It’s not often that you get to see some of the leading lights of theatre and musical theatre in an intimate cabaret setting. On Reflection is a rare opportunity to do so, and it is a great experience. Janie Dee, who played Phylis in the National Theatre’s triumphant production of Follies, has brought together some of the stars of the show to share personal experiences and songs in the intimate setting of Underbelly’s Spiegeltent.
Having seen Follies a few days previously, just before it closed, it was fascinating to see the closeness and friendship between the cast. Dee’s idea to stage this cabaret style show was inspired by the theme of reflection and the connection between past and future that runs through Follies. She asked some of her fellow actors if they would be willing to share a personal story and a song, reflecting on something from their own past. Taking part in this show is a way for them to fill the void left by the end of Follies, keeping some of the company together for a while.
Each actor had brought a photo; themselves as a baby, a loved one who had passed away, something that meant something deep or funny. They told their stories, and sang their songs, weaving an evening full of feeling; sadness, nostalgia, love and hilarity. Aimee Hodnett regaled the audience with her total failure when auditioning for Cats, and attempting to stand out from the crowd in not the wisest manner! She then had everyone in stitches with her rendition of ‘The Girl in 14G.’ Adrian Grove moved people to tears with his story of his father’s dementia, and how sometimes he would know him, and sometimes not. He sang a beautiful duet with Ian McLarnon.
Alyn Hawke took us back to the golden age of musical movies with a medley of his childhood idols, Fred Astaire and Gene Kelly, and Vanessa Fisher belted out an inspiring version of Des’ree’s ‘You Gotta Be’. There were so many outstanding stories and songs. Janie Dee talked about how she was warned off taking a musical theatre job by her agent, because ‘nobody would take her seriously as an actress’. They were wrong. She was spotted in the show by Sir Peter Hall and asked to work with him at the National Theatre. She danced, charmed us all and ended the evening by introducing Stefan Bednacyk, the pianist, and inviting all the performers on stage. Josh Seymour directed the show, allowing everything to seem spontaneous, and to be truly heartfelt. The evening was personal, enchanting and all rather marvellous.
“despite being as tall as a building, it was endearing, and convincingly brought to life by a team of skilled puppeteers”
Something magical happened in a London park yesterday. A hundred local performers joined with a theatre company, some amazing puppeteers and a giant baby the size of a bus to enchant and enthral their audience. Some of the performers had learning disabilities or physical disabilities, and some did not. They were all equal parts of a team that had the audience whooping and dancing for joy at the end of this extraordinary show.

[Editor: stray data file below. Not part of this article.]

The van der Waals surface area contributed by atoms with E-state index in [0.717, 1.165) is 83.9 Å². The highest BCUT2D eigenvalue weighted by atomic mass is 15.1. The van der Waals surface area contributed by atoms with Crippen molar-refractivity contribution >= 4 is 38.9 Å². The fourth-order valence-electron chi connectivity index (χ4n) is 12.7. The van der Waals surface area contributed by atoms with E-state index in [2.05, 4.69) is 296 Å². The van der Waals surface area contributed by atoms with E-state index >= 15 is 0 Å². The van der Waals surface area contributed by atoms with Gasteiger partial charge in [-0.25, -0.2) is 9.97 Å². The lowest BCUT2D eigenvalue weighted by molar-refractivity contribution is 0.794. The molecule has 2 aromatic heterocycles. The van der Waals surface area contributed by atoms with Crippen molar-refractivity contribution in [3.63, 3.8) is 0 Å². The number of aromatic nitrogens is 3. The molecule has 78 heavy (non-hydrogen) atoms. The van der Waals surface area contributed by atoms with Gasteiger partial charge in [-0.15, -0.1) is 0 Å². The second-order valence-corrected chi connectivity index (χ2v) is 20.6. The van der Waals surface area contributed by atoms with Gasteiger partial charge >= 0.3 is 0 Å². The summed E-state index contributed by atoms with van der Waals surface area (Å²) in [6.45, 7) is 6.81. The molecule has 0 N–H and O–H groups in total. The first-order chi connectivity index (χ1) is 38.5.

Zara is a co-production of Mind the Gap and Walk the Plank. Mind the Gap is one of Europe’s leading Learning Disabilities Theatre Companies and Walk the Plank specialises in spectacular , innovative outdoor productions. Putting these two companies together was a match made in heaven. The story of Zara is one that challenges perceptions of parenthood and disability. Can a person with learning disabilities be a good parent? Should they be allowed to try? Zara, played by JoAnne Haines, is a young woman who has learning disabilities. She has given birth to an enormous baby, a baby so big that it could be a danger to society. Social services want her to give the baby up, and they are so desperate that she should that they call in the army. But Zara is not alone, she has the support of a large group of people, determined to stand up for her and her huge child.
JoAnne Haines is the centre of the action, standing high above the audience she pours her love into her baby, and shares her worries and anxieties too. It’s a lovely performance, which includes some extraordinary flying work. To have a young learning disabled woman at the heart of such a huge, spectacular show is unusual. It is also a great success, Haines captured our hearts with her sincerity and vulnerability. Everyone was rooting for Zara.
The community cast took on different roles, some were soldiers, some Zara supporting protesters, and a hilarious group in Bio Hazard suits arrived to clean up after the baby’s first explosive, and psychedelic, poo! They sang, danced and acted their hearts out. There were cherry pickers and a tank. There was an atmospheric and soaring score, composed by Sarah Llewellyn and a soundscape that added wonderfully to the atmosphere and worked beautifully alongside the stunning 3D light projections. It truly was an unforgettable evening, a show with a giant baby and giant heart that demonstrated the power of a mother’s love and the power of community versus the faceless state.
The baby was designed by Francis Morgan and, despite being as tall as a building, it was endearing, and convincingly brought to life by a team of skilled puppeteers, dressed as midwives.
Director Joyce Nga Yu Lee has somehow managed to weave all the different strands of this huge show, both human and technical, into a truly successful piece of theatre that will stay with its performers and audiences for a long time. Not only for the actual show, but because of the issues it raises. Never preachy, always engaging, moving and very funny. Zara is a triumph and a joy.